• A New and Living Way A Study of Leviticus as Rhetoric A Multi-Disciplinary Critique of Moshe Kline’s Approach to the Reading and the Writing of the Book

      Alexander, Philip; Morgan, Jon; Collins, Matthew; Hocking, Paul J. (University of Chester, 2021-09)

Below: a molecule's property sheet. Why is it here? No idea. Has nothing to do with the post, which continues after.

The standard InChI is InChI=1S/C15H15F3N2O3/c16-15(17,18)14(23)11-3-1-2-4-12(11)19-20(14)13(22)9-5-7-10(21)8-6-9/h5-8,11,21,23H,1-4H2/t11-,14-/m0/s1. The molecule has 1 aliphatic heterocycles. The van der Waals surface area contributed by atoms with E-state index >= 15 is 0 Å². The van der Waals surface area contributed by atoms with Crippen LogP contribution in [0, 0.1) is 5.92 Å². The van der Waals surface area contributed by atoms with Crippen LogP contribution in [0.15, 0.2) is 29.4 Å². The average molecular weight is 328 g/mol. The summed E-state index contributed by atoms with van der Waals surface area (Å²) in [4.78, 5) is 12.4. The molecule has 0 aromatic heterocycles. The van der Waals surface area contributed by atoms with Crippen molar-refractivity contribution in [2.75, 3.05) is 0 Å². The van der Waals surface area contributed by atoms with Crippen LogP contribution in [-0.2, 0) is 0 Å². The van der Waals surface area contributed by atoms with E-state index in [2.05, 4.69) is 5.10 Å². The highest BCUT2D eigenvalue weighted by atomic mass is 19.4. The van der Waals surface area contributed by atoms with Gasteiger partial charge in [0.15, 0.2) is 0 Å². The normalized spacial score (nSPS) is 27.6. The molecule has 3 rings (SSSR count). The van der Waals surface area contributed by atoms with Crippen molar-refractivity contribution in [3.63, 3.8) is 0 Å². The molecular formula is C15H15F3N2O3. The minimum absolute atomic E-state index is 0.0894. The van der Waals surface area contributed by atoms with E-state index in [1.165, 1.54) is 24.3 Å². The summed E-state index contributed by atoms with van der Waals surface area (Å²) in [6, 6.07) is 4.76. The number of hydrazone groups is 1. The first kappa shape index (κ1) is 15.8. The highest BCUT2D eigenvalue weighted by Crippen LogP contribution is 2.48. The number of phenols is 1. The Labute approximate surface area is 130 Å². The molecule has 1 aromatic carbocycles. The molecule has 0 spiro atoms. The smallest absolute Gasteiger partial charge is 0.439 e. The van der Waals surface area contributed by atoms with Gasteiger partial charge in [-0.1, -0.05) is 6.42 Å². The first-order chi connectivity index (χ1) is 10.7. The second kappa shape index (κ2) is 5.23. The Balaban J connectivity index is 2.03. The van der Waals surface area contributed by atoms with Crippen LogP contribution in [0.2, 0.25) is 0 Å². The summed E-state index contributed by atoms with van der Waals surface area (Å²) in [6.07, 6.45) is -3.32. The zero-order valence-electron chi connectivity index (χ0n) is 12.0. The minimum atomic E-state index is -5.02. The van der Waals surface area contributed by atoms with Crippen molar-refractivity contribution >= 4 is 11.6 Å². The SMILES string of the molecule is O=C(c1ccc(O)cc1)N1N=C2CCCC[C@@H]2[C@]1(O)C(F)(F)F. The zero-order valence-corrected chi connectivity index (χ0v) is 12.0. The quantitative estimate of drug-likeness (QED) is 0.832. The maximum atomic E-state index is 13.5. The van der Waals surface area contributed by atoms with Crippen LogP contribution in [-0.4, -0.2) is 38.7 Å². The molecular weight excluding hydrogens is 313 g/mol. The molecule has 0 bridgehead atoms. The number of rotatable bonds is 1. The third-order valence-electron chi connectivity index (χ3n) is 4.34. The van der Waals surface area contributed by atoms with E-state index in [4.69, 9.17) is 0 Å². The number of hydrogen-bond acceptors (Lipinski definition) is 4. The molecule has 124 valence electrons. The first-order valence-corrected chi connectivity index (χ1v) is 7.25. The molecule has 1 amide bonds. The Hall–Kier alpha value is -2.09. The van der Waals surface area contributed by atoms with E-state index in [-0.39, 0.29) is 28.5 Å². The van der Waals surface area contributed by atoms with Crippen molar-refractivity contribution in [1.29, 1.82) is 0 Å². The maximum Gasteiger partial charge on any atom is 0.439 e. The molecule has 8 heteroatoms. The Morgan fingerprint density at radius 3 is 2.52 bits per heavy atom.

This research is focused on the rhetoric of Leviticus as a bounded book, and on the different ways that scholars argue for its structure and purpose. In so doing, it examines the validity of Milgrom’s words that “structure is theology,” asking if the compositional structure of the book indicates its ideological thrust. The thesis question is epistemological—how can one know? How can one know if the book of Leviticus has a coherent literary structure (its composition), and, if so, what purpose that structure is meant to serve (its suasive intent)? The thesis method is empirical—on what evidence is knowing based? The thesis conclusion is that the final form of the book of Leviticus does indeed show strong evidence of an internal literary structure with suasive intent. However, given that a series of scholars since Milgrom have proposed various literary structures and purposes for the book, how can one know which are most plausible? Are there rhetorical-critical tools one can use to appraise any proposal, to gain evidence of its plausibility? This thesis takes the form of an empirical Case Study, and models a multi-disciplinary, rhetorical-critical approach to appraising a proposal by Moshe Kline, evaluating his reading based on his understanding of how the writing was structured. The thesis intends to test and evaluate the validity and reliability of the exemplar proposal, not to defend it. My main contribution to the field is therefore both specific and general: specifically, to evaluate, using literary-critical tools, the plausibility and significance of Kline’s composition proposal in the context of others, and, then generally, to demonstrate how these tools may be used by scholars to appraise the adequacy of other composition proposals. The assumption here is that the use of a range of tools will limit researcher bias and increase the validity of conclusions in rhetorical-critical studies. In simple terms, use of a suite of methods can help in discerning whether any specific proposal of literary composition constitutes an adequate explanation of the evidence regarding the structure and purpose of the text. The evidence from the specific Case Study is sufficient to confirm the plausibility (the validity and reliability) of Kline’s composition proposal, though a number of provisos are indicated. It concludes that the composition of Leviticus projects a sanctifying journey, “a new and living way.” Further depth is added to the study because Kline’s model of Leviticus’ composition proposes not just a new reading of Leviticus but also argues for a new paradigm of writing in certain ancient texts. Therefore, this thesis not only evaluates Kline’s reading of Leviticus but also his paradigm of writing itself.